I recently announced on my Instagram that I will be attending the Nutritional Therapy Association’s Nutritional Therapy Practitioner program this fall. I have struggled with trying to figure out “what to do with my life” for as long as I can remember.
As a teenager, I decided I wanted to be a film producer after I spent hours upon hours watching the bonus features on the Lord of the Rings extended edition DVDs [Lord of the Rings was basically my favorite. It’s still a favorite. I may have a couple Elvish tattoos.]. At some point, for whatever reason, I decided being a film producer was an unrealistic goal. Instead, I started completing pre-requisites at a community college, figuring that by the time I was done with those I might know what I should major in. As it turns out, I never did figure it out. I spent my college years falling in & out of obsessive-compulsive episodes, & in the time in between I decided that I would be an English major. Why? Well, I liked reading a lot. I also liked writing, & I wasn’t half bad at it. I half-heartedly set my sights on creative writing. I say half-heartedly because I had no idea what I would do with such a degree.
Alas, I didn’t make it into the creative writing program at ASU. I was working full time & going to school full time, so I didn’t really have time to complete an internship. I graduated Summa Cum Laude in 2012, &, still not having a clue what to do with myself but understanding that I couldn’t make a living on retail wages, I started the mentally exhausting & oft-depressing task of looking for a new job. Unfortunately, the job I ended up in is a low-paying, repetitive government job that is, for lack of a better word, unfulfilling, not to mention exhausting [I commute almost two hours every day]. Attempts at finding another job have since come up fruitless. Not to toot my own horn, but I think I have something better to offer the world.
I started thinking that maybe I needed to go back to school in order to get a better job. I mentioned previously that I considered psychological research. While the subject was relevant to me & I knew that I could get a job with such a degree, my heart wasn’t fully in it. & then something unexpected [but welcome] happened.
I started learning all about nutrition, the body, & ancestral health. At some point, I realized that my zest for learning about these topics was actually a passion, something I’ve, until this point in my life, rarely experienced.
This is not to say I’ve never had a passion [animals are a passion of mine, & Lord of the Rings was for a time (haha)], but sometimes there just isn’t room in my obsessive-compulsive brain for passion. What I’m trying to say is that, throughout a good portion of my adult life, my obsessions have taken up most of my energy. I’ve learned a lot about how to deal with them, & perhaps the newfound quiet in my brain made room for true passion to grow. & grow it did.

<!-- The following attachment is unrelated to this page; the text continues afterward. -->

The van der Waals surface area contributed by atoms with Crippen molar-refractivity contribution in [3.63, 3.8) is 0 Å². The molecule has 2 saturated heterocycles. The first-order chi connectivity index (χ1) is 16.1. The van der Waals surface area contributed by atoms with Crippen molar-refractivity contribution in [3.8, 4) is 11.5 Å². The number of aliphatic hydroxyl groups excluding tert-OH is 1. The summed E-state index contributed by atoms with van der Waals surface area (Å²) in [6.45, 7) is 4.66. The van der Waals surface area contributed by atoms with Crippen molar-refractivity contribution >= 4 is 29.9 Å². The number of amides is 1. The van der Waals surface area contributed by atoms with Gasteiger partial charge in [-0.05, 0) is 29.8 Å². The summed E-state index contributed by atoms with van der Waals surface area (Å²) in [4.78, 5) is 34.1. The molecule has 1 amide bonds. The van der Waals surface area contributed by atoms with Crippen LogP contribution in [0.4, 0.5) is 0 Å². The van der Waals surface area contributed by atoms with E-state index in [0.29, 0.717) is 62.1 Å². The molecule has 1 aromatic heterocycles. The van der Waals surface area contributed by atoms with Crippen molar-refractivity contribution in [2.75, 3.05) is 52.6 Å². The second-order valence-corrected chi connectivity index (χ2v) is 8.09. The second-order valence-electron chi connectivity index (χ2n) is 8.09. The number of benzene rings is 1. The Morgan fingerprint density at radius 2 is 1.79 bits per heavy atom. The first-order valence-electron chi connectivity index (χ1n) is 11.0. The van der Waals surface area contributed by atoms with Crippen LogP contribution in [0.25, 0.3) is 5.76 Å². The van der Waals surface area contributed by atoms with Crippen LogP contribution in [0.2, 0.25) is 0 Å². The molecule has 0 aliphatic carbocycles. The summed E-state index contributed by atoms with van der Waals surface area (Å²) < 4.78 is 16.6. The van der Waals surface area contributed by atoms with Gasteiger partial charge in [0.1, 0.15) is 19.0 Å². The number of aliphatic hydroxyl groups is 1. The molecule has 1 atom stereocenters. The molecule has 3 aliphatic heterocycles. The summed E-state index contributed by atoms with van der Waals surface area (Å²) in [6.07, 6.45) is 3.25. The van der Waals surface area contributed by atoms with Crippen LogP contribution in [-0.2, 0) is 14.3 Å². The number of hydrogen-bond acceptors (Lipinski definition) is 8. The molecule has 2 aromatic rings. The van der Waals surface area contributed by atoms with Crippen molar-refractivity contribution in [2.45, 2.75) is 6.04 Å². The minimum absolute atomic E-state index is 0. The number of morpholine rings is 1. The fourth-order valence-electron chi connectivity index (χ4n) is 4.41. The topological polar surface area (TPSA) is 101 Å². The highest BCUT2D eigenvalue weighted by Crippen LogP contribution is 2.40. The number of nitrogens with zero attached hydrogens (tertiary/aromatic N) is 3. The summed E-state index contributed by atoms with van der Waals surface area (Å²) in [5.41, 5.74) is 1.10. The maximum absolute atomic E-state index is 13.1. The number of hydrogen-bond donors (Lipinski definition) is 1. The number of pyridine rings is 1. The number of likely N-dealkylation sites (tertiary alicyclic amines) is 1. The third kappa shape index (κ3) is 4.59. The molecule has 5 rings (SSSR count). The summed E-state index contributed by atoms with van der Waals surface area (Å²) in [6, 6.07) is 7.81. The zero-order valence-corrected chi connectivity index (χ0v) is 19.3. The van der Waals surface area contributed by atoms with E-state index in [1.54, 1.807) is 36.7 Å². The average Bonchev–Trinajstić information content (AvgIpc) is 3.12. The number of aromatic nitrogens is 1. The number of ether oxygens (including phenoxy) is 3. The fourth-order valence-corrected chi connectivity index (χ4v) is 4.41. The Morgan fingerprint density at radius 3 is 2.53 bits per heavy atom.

Some ladies I follow & respect, including Noelle Tarr, Liz Wolfe, Mickey Trescott, & Angie Alt, are graduates of the NTA’s program. I found the NTA because of them, & admittedly I thought it wasn’t something I wanted to do at first. I’m too socially awkward to work with people. I’m scared of people. I fear confrontation. I’m an introvert. BUT.
In ancestral health, I’ve found something I’m willing to fight for. I might not be healed yet, but I’m confident that, given time, I will be. & you know what? It’s not me who’s scared of people. It’s my anxiety, my OCD. In time & with practice, I’m sure I will gain the kind of outer confidence I need in order to work with people in this capacity. & I really, truly want to, because the state things are in now is, frankly, terrifying.
Inflammatory disease, including mental illness, is rampant. The nutrition advice we are given to combat disease is plain wrong. Doctors treat symptoms, not the root of the problem. We are told that things like breast implants are safe. Medications for the mentally ill can be likened to a lobotomy. The animals raised as food are mistreated, crammed together, & fed a diet that’s completely unnatural to them, which makes both them & us sick. It’s time for a change, & that change won’t happen unless people like me spread the word & get the ball rolling on change.
So, I’ve finally found a cause that I’m willing to fight my anxiety for. The only problem was that my husband & I didn’t have the money. On paper it looks like we make enough, but with all our bills & six animals to feed, not to mention my recent surgery, we’re living paycheck to paycheck at the moment. Enter my parents, who generously offered to loan me money for school because they’re awesome like that [they also saved me from having to keep my breast implants, since I couldn’t afford to have them removed & surgery wasn’t covered by insurance].
I want to give my parents back a portion of what they’ve generously given me. I know all parents want to see their children succeed, but mine don’t need to give as much as they do. The NTA is awarding a partial scholarship to five applicants, & I’ve applied. I had to make a short video submission, & I misread the instructions. The video was apparently supposed to be a maximum of two minutes, but I thought it had to be two minutes minimum. Hopefully this won’t be detrimental to me.
My husband works at a school that trains audio engineers, so we had access to a studio to record my video. A coworker of his offered to edit it for me since my husband isn’t familiar with editing video. Here is our masterpiece [admittedly, it was so much more awesome in my head, with Michael Buble singing in the background & me twirling around in the sunshine in a flowy dress, but this will do in lieu of that]:
I’m really excited to get started, but I’m also pretty scared of the change I’ll be making. Sometimes the scariest things are the most rewarding though.